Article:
“All applicants are required to submit 15 copies of their application, curriculum vitae and credentials” is a traditional statement in recruitment adverts of tertiary institutions in Nigeria. It is a statement that also shows how tertiary (mostly government-owned) institutions in the country are wasteful and unprogressive.
Nigerian tertiary institutions which are supposed to be vanguards of innovation and societal advancement still largely depend on papers, envelopes and the post office as the medium for recruitment in this age of internet. Most institutions have refused to adopt use of emails or online forms to receive job applications in a time when recruitment interviews are being done using Skype or WhatsApp. Mail by post is still the only method through which most government-owned tertiary institutions receives job applications.
Recruitment and promotion processes in these institutions causes huge waste of money and time. The processes generates large volumes of paper waste and results to a big waste of money for staffs and applicant of jobs in these institutions. The sad part of the story is that while authorities in these institutions know of these wastage from experience, they are still holding on to the practice.
For instance, according to myjobmag the newly established Maritime University in Delta State of Nigeria, is currently recruiting academic staffs from Graduate Assistants all the way to Professors into about 38 departments, and each applicant is required to submit 15 copies each of their application, curriculum and credentials. The vacant positions for Graduate Assistant requires a minimum of 10 sheets of paper documents and that for Professors can attract paper submissions of about or more than 50 sheets of paper documents (which includes volumes of publications).
Graduate Assistant positions as such will attract 150 sheet of papers at a cost of N1,500 (10 documents x 15 photocopies at a cost of N10/photocopy) and Professor positions can attract about or more than 750 sheet of papers at a cost of N7,500 (50 documents x 15 photocopies at a cost of N10/photocopy). If they are to recruit at least one person per academic rank (7 ranks) from Graduate Assistant to professor in the 38 departments each, only 266 persons will be accepted, and if there is to be an average of 10 persons per department only 380 persons will be accepted.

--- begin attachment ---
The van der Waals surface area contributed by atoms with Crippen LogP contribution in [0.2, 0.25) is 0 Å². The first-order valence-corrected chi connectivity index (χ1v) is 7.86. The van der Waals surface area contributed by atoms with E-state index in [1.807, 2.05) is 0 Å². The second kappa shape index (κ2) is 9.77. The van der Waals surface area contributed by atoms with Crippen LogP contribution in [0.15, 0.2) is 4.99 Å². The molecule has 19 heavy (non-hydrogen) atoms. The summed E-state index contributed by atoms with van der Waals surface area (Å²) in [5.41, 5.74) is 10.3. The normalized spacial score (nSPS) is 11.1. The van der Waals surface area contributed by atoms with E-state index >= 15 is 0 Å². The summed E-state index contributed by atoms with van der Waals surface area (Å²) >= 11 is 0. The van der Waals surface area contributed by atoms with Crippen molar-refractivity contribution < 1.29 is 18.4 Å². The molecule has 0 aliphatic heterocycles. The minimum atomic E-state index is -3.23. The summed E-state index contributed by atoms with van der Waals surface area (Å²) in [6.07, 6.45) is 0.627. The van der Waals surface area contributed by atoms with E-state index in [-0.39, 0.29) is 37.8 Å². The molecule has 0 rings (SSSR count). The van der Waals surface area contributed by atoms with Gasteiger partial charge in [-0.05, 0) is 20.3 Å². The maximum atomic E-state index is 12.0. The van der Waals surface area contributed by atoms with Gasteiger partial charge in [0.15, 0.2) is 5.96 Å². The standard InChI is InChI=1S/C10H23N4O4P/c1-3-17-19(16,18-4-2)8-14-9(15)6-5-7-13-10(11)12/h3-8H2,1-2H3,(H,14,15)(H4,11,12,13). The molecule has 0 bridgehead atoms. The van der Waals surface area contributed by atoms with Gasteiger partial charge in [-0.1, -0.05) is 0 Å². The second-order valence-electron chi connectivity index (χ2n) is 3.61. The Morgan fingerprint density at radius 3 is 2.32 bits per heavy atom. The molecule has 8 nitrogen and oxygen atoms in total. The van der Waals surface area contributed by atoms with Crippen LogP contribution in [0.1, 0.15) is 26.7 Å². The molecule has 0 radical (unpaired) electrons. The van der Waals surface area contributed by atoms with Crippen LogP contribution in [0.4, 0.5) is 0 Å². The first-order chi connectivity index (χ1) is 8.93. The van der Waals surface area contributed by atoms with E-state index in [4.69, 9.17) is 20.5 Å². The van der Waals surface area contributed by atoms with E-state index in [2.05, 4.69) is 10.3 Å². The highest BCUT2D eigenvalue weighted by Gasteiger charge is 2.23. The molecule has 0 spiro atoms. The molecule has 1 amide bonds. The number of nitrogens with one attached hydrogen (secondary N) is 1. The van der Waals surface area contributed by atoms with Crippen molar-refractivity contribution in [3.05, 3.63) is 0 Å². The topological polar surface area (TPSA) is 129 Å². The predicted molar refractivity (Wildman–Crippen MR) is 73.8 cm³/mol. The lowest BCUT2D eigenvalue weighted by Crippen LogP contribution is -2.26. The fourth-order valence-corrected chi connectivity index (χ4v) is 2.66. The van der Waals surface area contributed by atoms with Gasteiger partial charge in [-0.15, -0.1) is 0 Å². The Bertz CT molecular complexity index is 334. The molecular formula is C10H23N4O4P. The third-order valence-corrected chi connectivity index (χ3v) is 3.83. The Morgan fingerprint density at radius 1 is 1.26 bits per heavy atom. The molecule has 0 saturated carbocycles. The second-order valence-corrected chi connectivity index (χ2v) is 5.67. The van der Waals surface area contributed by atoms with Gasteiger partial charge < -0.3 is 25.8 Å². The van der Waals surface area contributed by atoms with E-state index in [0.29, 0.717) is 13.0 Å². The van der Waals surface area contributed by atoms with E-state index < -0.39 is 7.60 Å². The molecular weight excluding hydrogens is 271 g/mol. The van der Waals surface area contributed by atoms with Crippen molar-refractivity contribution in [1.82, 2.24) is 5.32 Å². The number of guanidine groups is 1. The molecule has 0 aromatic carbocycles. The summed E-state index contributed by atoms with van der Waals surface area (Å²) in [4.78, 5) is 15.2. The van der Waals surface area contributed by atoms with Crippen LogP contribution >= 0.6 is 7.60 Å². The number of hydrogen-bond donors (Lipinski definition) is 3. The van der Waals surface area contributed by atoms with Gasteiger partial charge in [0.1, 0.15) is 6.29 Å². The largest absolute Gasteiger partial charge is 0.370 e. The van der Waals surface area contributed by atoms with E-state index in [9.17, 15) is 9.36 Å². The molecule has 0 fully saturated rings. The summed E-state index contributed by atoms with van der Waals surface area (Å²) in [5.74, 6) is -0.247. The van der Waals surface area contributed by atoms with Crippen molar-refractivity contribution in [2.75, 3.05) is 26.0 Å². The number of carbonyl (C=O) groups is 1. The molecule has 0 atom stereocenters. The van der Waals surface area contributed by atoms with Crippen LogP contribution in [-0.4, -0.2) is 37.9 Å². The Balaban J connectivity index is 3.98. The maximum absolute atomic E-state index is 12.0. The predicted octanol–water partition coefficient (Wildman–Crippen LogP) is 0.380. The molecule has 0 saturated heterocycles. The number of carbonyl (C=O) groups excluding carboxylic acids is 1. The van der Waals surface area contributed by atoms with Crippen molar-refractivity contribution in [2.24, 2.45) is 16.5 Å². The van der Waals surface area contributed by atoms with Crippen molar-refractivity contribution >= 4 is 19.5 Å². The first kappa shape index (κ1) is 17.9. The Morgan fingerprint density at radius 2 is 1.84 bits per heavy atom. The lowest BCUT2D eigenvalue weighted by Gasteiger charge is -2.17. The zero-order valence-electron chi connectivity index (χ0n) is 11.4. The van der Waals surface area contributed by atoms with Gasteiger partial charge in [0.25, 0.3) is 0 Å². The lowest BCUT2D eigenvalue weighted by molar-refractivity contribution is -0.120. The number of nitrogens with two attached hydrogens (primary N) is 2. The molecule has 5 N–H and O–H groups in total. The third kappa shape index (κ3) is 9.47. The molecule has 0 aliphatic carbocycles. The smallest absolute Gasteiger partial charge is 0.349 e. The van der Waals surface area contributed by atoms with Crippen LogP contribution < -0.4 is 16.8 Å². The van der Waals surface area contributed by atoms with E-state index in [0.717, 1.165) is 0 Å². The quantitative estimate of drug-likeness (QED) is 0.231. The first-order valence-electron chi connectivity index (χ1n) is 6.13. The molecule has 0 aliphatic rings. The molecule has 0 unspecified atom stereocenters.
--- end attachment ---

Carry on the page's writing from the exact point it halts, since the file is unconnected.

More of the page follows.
In 2014, 125,000 job seekers applied for 4,500 jobs with Nigeria’s immigration service. In 2016, the boss of the Nigerian Federal Inland Revenue Service, said that the agency received 700,000 applications (2,000 graduates with first class honors degrees) for only 500 advertised positions. The same year the Nigerian Police Force said it received almost a million applications for 10,000 listed positions. In this context and considering also the high unemployment rate among M. Sc. and even PhD holders in the country, there will certainly be a similar application rate, especially for positions with B. Sc. and M. Sc. as minimum requirements. There is a high possibility that more than 10, 000 applications will be submitted.
Since applications are requested to be submitted at the office of the Registrar inside the premises of the institution, they will be delivered by hand or post. This must also be put into consideration. So in a case where as much 500 out of 10,000 submitted applications are accepted (assuming 150 sheet per person) and assuming most of the applicants are from the same region with the institution and used the cheapest postal services of NiPOST (SPEED POST ECONOMY = N820 for 1Kg), there would be 1,425,000 (9,500 x 150) wasted paper at a cost of more than N14. 3 million on photocopy and more than N7.8 million (9500 x 820) on postage.
A fortune of more than N22.1 million will be wasted on the job application process in that institution in less than two months and this burden will be on the applicants. Paper, time and money are also wasted during staff promotion as academic staffs of most tertiary institutions are required to submit copies of all their credentials (which are voluminous because of publications) every time they are due for promotion, instead of submitting only the ones acquired after the last promotion.
This bad management culture is evident in most processes that has to do with communication and information. Information flow in Nigerian tertiary institutions are still mostly or basically paper-based though some of these schools have IT units, internet and online portals. Their portals are mainly fee payment systems and as such are required to capture student’s data, aside that, daily information flow from person to person or department to department is still paper based.
In some cases, money is wasted to repeat these online processes offline for implementation and execution because there is either no connection between the IT units of the institutions (which in most cases are run contractors) with the academic or administrative departments; connections between the computers in the various departments in these institutions; or because staffs have not been trained to effectively use online systems.
The backwardness in academic and administrative processes in our tertiary institutions is simply an evidence of how backward and unprogressive majority of the administrators who run education in Nigeria are. With all their advanced education, international schooling and exposure, they have not been able to teach their students by example or neither have they been able to practice what they teach so their students can see and learn from.